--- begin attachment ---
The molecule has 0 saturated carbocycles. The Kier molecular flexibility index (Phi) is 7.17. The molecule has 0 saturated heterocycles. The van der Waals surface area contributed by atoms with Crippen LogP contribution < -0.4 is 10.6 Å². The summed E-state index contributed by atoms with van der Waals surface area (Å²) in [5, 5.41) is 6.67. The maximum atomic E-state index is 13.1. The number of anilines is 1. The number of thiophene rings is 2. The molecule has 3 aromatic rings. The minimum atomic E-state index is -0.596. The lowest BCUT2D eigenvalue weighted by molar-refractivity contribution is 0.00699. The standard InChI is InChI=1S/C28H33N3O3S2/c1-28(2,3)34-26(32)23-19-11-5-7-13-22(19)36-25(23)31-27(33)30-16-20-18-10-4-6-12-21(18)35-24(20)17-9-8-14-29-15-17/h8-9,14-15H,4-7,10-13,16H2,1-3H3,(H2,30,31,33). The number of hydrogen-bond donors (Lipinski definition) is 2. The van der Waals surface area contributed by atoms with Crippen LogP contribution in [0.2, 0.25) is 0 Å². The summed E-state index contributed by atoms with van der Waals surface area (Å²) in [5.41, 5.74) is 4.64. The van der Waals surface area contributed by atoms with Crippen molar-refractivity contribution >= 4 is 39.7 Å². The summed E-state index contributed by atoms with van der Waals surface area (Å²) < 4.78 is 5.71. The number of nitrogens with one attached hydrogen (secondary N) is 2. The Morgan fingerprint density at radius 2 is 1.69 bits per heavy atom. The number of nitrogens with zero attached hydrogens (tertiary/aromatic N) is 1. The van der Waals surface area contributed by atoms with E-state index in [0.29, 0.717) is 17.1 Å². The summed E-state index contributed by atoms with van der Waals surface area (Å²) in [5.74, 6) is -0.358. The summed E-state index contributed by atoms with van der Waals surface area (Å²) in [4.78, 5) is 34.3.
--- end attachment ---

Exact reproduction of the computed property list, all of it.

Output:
The molecule has 0 saturated carbocycles. The Kier molecular flexibility index (Phi) is 7.17. The molecule has 0 saturated heterocycles. The van der Waals surface area contributed by atoms with Crippen LogP contribution < -0.4 is 10.6 Å². The summed E-state index contributed by atoms with van der Waals surface area (Å²) in [5, 5.41) is 6.67. The maximum atomic E-state index is 13.1. The number of anilines is 1. The number of thiophene rings is 2. The molecule has 3 aromatic rings. The minimum atomic E-state index is -0.596. The lowest BCUT2D eigenvalue weighted by molar-refractivity contribution is 0.00699. The standard InChI is InChI=1S/C28H33N3O3S2/c1-28(2,3)34-26(32)23-19-11-5-7-13-22(19)36-25(23)31-27(33)30-16-20-18-10-4-6-12-21(18)35-24(20)17-9-8-14-29-15-17/h8-9,14-15H,4-7,10-13,16H2,1-3H3,(H2,30,31,33). The number of hydrogen-bond donors (Lipinski definition) is 2. The van der Waals surface area contributed by atoms with Crippen LogP contribution in [0.2, 0.25) is 0 Å². The summed E-state index contributed by atoms with van der Waals surface area (Å²) in [5.41, 5.74) is 4.64. The van der Waals surface area contributed by atoms with Crippen molar-refractivity contribution >= 4 is 39.7 Å². The summed E-state index contributed by atoms with van der Waals surface area (Å²) < 4.78 is 5.71. The number of nitrogens with one attached hydrogen (secondary N) is 2. The Morgan fingerprint density at radius 2 is 1.69 bits per heavy atom. The number of nitrogens with zero attached hydrogens (tertiary/aromatic N) is 1. The van der Waals surface area contributed by atoms with E-state index in [0.29, 0.717) is 17.1 Å². The summed E-state index contributed by atoms with van der Waals surface area (Å²) in [5.74, 6) is -0.358. The summed E-state index contributed by atoms with van der Waals surface area (Å²) in [4.78, 5) is 34.3.